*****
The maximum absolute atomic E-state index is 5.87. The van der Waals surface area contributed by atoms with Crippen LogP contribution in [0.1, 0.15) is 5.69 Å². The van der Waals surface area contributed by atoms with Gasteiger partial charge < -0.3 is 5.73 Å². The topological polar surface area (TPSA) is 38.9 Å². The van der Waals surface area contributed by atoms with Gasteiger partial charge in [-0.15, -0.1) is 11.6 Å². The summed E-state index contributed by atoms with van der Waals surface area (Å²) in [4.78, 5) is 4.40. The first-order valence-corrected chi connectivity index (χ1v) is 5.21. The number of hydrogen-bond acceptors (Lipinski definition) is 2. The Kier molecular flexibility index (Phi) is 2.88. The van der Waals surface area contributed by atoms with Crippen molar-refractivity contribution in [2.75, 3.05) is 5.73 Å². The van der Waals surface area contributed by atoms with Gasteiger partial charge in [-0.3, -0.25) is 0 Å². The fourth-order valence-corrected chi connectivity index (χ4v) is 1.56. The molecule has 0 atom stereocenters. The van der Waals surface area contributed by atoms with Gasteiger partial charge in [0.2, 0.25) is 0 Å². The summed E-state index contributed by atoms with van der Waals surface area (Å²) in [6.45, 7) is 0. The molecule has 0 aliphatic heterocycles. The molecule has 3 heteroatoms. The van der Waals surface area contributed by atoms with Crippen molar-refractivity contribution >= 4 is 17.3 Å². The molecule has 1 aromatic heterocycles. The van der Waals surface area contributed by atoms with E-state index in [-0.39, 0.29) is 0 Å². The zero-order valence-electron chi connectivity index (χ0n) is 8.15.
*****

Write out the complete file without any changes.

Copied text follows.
The maximum absolute atomic E-state index is 5.87. The van der Waals surface area contributed by atoms with Crippen LogP contribution in [0.1, 0.15) is 5.69 Å². The van der Waals surface area contributed by atoms with Gasteiger partial charge < -0.3 is 5.73 Å². The topological polar surface area (TPSA) is 38.9 Å². The van der Waals surface area contributed by atoms with Gasteiger partial charge in [-0.15, -0.1) is 11.6 Å². The summed E-state index contributed by atoms with van der Waals surface area (Å²) in [4.78, 5) is 4.40. The first-order valence-corrected chi connectivity index (χ1v) is 5.21. The number of hydrogen-bond acceptors (Lipinski definition) is 2. The Kier molecular flexibility index (Phi) is 2.88. The van der Waals surface area contributed by atoms with Crippen molar-refractivity contribution in [2.75, 3.05) is 5.73 Å². The van der Waals surface area contributed by atoms with Gasteiger partial charge in [-0.3, -0.25) is 0 Å². The fourth-order valence-corrected chi connectivity index (χ4v) is 1.56. The molecule has 0 atom stereocenters. The van der Waals surface area contributed by atoms with Gasteiger partial charge in [0.2, 0.25) is 0 Å². The summed E-state index contributed by atoms with van der Waals surface area (Å²) in [6.45, 7) is 0. The molecule has 0 aliphatic heterocycles. The molecule has 3 heteroatoms. The van der Waals surface area contributed by atoms with Crippen molar-refractivity contribution >= 4 is 17.3 Å². The molecule has 1 aromatic heterocycles. The van der Waals surface area contributed by atoms with E-state index in [-0.39, 0.29) is 0 Å². The zero-order valence-electron chi connectivity index (χ0n) is 8.15.